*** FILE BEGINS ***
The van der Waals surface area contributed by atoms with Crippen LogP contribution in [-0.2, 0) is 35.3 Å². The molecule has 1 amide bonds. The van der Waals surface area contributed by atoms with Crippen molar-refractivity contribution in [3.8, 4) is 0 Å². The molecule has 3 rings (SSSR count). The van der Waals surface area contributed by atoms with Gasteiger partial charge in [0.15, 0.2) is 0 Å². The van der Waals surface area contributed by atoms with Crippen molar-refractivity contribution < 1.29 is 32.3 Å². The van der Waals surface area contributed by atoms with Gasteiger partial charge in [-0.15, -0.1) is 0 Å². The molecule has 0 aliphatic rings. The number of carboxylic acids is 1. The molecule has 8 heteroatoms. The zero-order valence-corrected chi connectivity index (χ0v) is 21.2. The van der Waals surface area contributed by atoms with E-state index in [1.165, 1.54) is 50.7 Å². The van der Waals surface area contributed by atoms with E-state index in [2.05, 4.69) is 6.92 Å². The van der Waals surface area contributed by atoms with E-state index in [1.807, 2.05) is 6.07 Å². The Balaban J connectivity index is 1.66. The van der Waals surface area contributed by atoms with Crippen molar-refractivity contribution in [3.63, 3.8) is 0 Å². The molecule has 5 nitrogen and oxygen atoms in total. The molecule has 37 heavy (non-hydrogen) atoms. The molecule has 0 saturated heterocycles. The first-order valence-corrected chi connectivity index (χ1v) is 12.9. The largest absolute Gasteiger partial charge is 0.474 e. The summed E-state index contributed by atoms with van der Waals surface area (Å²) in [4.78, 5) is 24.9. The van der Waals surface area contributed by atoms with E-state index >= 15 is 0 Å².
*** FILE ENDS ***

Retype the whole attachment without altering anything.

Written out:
The van der Waals surface area contributed by atoms with Crippen LogP contribution in [-0.2, 0) is 35.3 Å². The molecule has 1 amide bonds. The van der Waals surface area contributed by atoms with Crippen molar-refractivity contribution in [3.8, 4) is 0 Å². The molecule has 3 rings (SSSR count). The van der Waals surface area contributed by atoms with Gasteiger partial charge in [0.15, 0.2) is 0 Å². The van der Waals surface area contributed by atoms with Crippen molar-refractivity contribution < 1.29 is 32.3 Å². The van der Waals surface area contributed by atoms with Gasteiger partial charge in [-0.15, -0.1) is 0 Å². The molecule has 0 aliphatic rings. The number of carboxylic acids is 1. The molecule has 8 heteroatoms. The zero-order valence-corrected chi connectivity index (χ0v) is 21.2. The van der Waals surface area contributed by atoms with E-state index in [1.165, 1.54) is 50.7 Å². The van der Waals surface area contributed by atoms with E-state index in [2.05, 4.69) is 6.92 Å². The van der Waals surface area contributed by atoms with E-state index in [1.807, 2.05) is 6.07 Å². The Balaban J connectivity index is 1.66. The van der Waals surface area contributed by atoms with Crippen molar-refractivity contribution in [3.63, 3.8) is 0 Å². The molecule has 5 nitrogen and oxygen atoms in total. The molecule has 37 heavy (non-hydrogen) atoms. The molecule has 0 saturated heterocycles. The first-order valence-corrected chi connectivity index (χ1v) is 12.9. The largest absolute Gasteiger partial charge is 0.474 e. The summed E-state index contributed by atoms with van der Waals surface area (Å²) in [4.78, 5) is 24.9. The van der Waals surface area contributed by atoms with E-state index >= 15 is 0 Å².